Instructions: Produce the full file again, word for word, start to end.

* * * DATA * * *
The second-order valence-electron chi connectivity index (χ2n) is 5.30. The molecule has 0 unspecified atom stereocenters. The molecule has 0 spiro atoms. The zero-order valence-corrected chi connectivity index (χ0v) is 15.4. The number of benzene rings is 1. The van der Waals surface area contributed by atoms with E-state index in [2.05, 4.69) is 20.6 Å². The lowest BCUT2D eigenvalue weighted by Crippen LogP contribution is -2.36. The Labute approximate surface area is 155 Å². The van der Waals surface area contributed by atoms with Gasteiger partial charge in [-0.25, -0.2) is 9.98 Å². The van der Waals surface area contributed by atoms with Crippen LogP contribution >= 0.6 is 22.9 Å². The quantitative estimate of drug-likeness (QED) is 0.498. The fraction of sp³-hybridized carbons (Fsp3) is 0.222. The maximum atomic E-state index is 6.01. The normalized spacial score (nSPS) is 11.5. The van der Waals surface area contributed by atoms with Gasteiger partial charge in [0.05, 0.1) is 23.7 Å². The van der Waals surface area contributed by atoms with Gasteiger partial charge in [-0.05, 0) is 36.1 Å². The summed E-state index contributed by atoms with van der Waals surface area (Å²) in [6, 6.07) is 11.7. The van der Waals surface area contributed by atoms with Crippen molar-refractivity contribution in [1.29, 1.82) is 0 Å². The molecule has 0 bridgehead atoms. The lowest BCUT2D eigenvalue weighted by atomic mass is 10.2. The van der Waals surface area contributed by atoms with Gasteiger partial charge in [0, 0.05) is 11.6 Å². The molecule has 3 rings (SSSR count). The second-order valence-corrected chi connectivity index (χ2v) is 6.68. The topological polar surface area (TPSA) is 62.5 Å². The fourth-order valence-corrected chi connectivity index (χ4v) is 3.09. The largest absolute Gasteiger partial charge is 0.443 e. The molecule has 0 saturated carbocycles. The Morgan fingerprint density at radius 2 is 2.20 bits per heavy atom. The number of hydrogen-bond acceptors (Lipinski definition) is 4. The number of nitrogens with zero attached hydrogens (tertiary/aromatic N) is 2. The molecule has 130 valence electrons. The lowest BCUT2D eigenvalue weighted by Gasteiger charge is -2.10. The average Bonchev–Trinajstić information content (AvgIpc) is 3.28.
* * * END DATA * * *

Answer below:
The second-order valence-electron chi connectivity index (χ2n) is 5.30. The molecule has 0 unspecified atom stereocenters. The molecule has 0 spiro atoms. The zero-order valence-corrected chi connectivity index (χ0v) is 15.4. The number of benzene rings is 1. The van der Waals surface area contributed by atoms with E-state index in [2.05, 4.69) is 20.6 Å². The lowest BCUT2D eigenvalue weighted by Crippen LogP contribution is -2.36. The Labute approximate surface area is 155 Å². The van der Waals surface area contributed by atoms with Gasteiger partial charge in [-0.25, -0.2) is 9.98 Å². The van der Waals surface area contributed by atoms with Crippen LogP contribution >= 0.6 is 22.9 Å². The quantitative estimate of drug-likeness (QED) is 0.498. The fraction of sp³-hybridized carbons (Fsp3) is 0.222. The maximum atomic E-state index is 6.01. The normalized spacial score (nSPS) is 11.5. The van der Waals surface area contributed by atoms with Gasteiger partial charge in [0.05, 0.1) is 23.7 Å². The van der Waals surface area contributed by atoms with Gasteiger partial charge in [-0.05, 0) is 36.1 Å². The summed E-state index contributed by atoms with van der Waals surface area (Å²) in [6, 6.07) is 11.7. The van der Waals surface area contributed by atoms with Crippen molar-refractivity contribution in [1.29, 1.82) is 0 Å². The molecule has 0 bridgehead atoms. The lowest BCUT2D eigenvalue weighted by atomic mass is 10.2. The van der Waals surface area contributed by atoms with Gasteiger partial charge in [0, 0.05) is 11.6 Å². The molecule has 3 rings (SSSR count). The second-order valence-corrected chi connectivity index (χ2v) is 6.68. The topological polar surface area (TPSA) is 62.5 Å². The fourth-order valence-corrected chi connectivity index (χ4v) is 3.09. The largest absolute Gasteiger partial charge is 0.443 e. The molecule has 0 saturated carbocycles. The Morgan fingerprint density at radius 2 is 2.20 bits per heavy atom. The number of hydrogen-bond acceptors (Lipinski definition) is 4. The number of nitrogens with zero attached hydrogens (tertiary/aromatic N) is 2. The molecule has 130 valence electrons. The lowest BCUT2D eigenvalue weighted by Gasteiger charge is -2.10. The average Bonchev–Trinajstić information content (AvgIpc) is 3.28.